The Art of Learning

It’s been over two months since I started writing this entry, so rather than prolong the agony any further, I’m just going to post it somewhat unfinished and hope that it prompts further discussion via the comments.

Back in May I heard a snippet of a Talk of the Nation episode featuring Josh Waitzkin, and I was really impressed. If you’re not familiar with the name, he’s the kid that the movie Searching for Bobby Fischer was based on. He ended up becoming an international chess master before ditching competitive chess and taking up Tai chi chuan. When his instructor encouraged him to try a competitive form of Tai chi, called Push Hands, he did so — and eventually became the world champion. Here is an interview with him from YouTube. He seems like an extraordinary guy who still manages to keep his head on straight. Pretty cool.

Two things that particularly interested me were Waitzkin’s concept of the beginner’s mind and his assertion that people need to risk losing, to invest in loss, to let go of the ego’s need to be great at something at every moment.

I remember as a writing instructor trying to break down my students’ writing, to force them to examine it and even allow it to be worse for a while before it got better. The ones who were willing to do that seemed to be the ones who made the greatest strides. The students who were heavily invested in the idea that they were great writers already invariably stagnated.

I also remember as a young violinist (between the ages of 5 and 13) being told repeatedly by my instructors to keep my left wrist straight. It was painful for me to do so, and my playing suffered when I couldn’t rest it in its “natural” position, bent back, with the palm of my hand touching the violin’s neck. I didn’t want to risk sounding worse. And I certainly didn’t want to experience the discomfort. So, instead of allowing myself to temporarily regress in order to ultimately take my violin playing to new heights, I stayed at a comfortable plateau. Sure, I improved over the years, but not nearly as much as I would have if I had been willing to suspend my short-term ego needs for long-term benefit. I doubt I would have continued playing the violin after the age of 13, even if I had approached such trials differently. There were simply too many other competing interests at the time. Still, it makes me wonder.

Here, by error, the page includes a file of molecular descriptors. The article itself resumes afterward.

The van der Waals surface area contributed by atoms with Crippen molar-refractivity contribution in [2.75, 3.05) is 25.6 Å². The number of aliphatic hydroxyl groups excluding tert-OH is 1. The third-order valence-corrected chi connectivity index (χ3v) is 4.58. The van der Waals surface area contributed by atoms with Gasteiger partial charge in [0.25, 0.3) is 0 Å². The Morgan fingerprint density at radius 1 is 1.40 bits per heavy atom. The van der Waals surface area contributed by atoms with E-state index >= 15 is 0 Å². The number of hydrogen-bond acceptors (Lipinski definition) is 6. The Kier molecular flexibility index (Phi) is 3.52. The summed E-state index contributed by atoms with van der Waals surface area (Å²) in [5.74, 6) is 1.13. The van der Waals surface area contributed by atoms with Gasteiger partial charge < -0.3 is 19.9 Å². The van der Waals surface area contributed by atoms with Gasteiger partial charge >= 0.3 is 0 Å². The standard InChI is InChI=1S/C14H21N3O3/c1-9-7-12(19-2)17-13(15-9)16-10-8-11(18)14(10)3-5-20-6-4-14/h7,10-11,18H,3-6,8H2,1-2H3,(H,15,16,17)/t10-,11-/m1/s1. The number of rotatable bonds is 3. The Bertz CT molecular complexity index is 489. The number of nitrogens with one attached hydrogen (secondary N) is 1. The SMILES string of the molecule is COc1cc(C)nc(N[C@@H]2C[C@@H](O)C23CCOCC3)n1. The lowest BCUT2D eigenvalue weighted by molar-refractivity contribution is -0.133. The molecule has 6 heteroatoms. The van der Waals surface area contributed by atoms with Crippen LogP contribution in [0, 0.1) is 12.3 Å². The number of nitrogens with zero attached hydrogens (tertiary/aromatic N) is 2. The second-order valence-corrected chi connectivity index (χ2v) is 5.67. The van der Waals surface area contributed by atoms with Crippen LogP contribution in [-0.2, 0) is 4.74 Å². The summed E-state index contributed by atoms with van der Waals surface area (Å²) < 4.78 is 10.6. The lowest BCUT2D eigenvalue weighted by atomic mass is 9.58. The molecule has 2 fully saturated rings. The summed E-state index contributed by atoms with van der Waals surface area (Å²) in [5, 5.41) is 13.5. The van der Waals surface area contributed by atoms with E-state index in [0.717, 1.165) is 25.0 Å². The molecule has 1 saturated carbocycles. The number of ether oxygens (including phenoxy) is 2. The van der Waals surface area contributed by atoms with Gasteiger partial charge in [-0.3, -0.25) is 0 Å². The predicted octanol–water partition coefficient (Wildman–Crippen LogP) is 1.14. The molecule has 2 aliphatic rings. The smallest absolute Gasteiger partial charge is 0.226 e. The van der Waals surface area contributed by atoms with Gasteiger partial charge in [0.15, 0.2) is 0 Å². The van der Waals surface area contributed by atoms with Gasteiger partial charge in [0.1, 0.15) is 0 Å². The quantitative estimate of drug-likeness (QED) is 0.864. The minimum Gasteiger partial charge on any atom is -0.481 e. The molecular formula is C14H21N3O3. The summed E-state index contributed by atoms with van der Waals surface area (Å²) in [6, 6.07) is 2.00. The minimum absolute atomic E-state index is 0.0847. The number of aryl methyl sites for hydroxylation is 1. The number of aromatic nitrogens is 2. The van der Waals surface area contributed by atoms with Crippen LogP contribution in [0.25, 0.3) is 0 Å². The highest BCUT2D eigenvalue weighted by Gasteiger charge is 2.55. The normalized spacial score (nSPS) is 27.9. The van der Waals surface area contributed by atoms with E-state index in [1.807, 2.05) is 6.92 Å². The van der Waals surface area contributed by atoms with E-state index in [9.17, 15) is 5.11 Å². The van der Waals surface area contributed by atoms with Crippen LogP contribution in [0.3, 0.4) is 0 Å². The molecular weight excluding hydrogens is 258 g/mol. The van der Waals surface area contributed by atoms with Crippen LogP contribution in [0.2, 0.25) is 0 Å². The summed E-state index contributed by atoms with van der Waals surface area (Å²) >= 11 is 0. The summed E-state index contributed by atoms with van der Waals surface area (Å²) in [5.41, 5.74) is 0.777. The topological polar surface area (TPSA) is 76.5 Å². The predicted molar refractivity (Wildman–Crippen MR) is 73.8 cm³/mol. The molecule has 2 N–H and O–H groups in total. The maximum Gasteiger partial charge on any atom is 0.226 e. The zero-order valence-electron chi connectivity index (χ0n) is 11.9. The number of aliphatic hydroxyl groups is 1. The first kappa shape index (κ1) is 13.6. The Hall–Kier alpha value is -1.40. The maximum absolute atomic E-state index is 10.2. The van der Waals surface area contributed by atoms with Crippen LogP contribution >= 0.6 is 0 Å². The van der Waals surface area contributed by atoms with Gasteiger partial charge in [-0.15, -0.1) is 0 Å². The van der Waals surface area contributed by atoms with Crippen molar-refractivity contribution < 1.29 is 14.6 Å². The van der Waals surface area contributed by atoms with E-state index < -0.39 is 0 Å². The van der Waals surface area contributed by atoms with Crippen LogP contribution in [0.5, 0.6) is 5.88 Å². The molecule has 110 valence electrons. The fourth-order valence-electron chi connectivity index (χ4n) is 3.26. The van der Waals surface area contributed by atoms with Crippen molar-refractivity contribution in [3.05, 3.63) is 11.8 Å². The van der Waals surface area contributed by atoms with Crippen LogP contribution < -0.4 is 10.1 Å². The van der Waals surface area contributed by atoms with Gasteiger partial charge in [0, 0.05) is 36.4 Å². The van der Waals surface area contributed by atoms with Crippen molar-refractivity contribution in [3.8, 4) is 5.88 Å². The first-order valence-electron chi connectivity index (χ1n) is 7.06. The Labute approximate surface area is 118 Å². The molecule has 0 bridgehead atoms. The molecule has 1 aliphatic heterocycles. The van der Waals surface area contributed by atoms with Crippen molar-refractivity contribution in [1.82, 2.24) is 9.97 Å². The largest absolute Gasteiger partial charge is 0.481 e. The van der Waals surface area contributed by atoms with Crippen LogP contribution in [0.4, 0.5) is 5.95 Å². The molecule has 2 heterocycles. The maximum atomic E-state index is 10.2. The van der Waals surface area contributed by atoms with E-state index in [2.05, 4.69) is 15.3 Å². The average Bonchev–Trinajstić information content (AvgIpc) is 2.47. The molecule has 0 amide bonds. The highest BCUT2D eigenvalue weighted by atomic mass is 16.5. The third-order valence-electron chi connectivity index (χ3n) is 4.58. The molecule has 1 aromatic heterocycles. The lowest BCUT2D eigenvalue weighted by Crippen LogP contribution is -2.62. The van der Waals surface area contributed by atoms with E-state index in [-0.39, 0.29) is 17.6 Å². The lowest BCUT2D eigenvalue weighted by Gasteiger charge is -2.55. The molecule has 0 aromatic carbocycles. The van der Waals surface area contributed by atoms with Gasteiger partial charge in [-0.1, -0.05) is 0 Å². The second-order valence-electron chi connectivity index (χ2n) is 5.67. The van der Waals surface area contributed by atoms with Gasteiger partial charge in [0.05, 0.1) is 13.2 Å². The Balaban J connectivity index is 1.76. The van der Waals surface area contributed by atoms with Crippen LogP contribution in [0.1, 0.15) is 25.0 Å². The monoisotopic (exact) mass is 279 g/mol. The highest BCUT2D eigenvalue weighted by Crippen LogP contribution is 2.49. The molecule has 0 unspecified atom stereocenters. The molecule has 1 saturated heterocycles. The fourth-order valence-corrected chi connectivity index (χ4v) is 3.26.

As an adult, I feel like I’ve been able to let go a little bit of the need to be good at something from day one, but only with some things. With photography, for example, I started taking pictures in earnest about eight years ago, and from the start I was determined to let myself be bad at it for as long as it took to learn to be something other than bad at it. Sometimes I have to beat back the notion that this is about as good as I’m going to get—not that I think there is nothing left for me to learn, but that I’m not capable of learning what’s left. But as I find time to take more pictures again, I’m hoping to keep Josh Waitzkin’s advice in mind.

This is turning into too much navel-gazing, so I’m going to stop now. But I’m really curious about others’ experiences, and I’d love to hear about them in the comments, if anyone would be willing to share. What do people do to maintain this “beginner’s mind”? How do people keep allowing themselves to take risks while their proficiency increases? What have been your successes and failures in this area? How can we teach our kids to be curious and adventurous and willing to make mistakes?

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